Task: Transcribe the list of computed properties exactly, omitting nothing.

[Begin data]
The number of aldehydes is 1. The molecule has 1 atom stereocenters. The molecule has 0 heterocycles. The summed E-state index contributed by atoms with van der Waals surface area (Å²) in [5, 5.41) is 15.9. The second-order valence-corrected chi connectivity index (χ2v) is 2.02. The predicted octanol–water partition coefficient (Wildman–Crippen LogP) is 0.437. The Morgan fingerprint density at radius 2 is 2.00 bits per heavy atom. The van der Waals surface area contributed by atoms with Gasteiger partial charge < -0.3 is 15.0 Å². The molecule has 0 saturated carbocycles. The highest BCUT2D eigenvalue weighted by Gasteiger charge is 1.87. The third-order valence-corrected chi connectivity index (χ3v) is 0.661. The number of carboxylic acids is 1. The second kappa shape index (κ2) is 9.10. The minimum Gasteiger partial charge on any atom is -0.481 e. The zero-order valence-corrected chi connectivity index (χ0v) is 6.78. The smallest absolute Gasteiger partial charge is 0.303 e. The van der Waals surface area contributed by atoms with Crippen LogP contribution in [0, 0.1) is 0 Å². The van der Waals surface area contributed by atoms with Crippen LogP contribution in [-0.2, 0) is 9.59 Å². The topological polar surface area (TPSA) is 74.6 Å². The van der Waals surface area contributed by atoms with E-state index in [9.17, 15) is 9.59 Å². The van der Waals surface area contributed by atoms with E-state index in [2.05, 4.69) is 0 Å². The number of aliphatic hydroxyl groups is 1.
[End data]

The number of aldehydes is 1. The molecule has 1 atom stereocenters. The molecule has 0 heterocycles. The summed E-state index contributed by atoms with van der Waals surface area (Å²) in [5, 5.41) is 15.9. The second-order valence-corrected chi connectivity index (χ2v) is 2.02. The predicted octanol–water partition coefficient (Wildman–Crippen LogP) is 0.437. The Morgan fingerprint density at radius 2 is 2.00 bits per heavy atom. The van der Waals surface area contributed by atoms with Gasteiger partial charge < -0.3 is 15.0 Å². The molecule has 0 saturated carbocycles. The highest BCUT2D eigenvalue weighted by Gasteiger charge is 1.87. The third-order valence-corrected chi connectivity index (χ3v) is 0.661. The number of carboxylic acids is 1. The second kappa shape index (κ2) is 9.10. The minimum Gasteiger partial charge on any atom is -0.481 e. The zero-order valence-corrected chi connectivity index (χ0v) is 6.78. The smallest absolute Gasteiger partial charge is 0.303 e. The van der Waals surface area contributed by atoms with Crippen LogP contribution in [0, 0.1) is 0 Å². The van der Waals surface area contributed by atoms with Crippen LogP contribution in [-0.2, 0) is 9.59 Å². The topological polar surface area (TPSA) is 74.6 Å². The van der Waals surface area contributed by atoms with E-state index in [9.17, 15) is 9.59 Å². The van der Waals surface area contributed by atoms with E-state index in [2.05, 4.69) is 0 Å². The number of aliphatic hydroxyl groups is 1.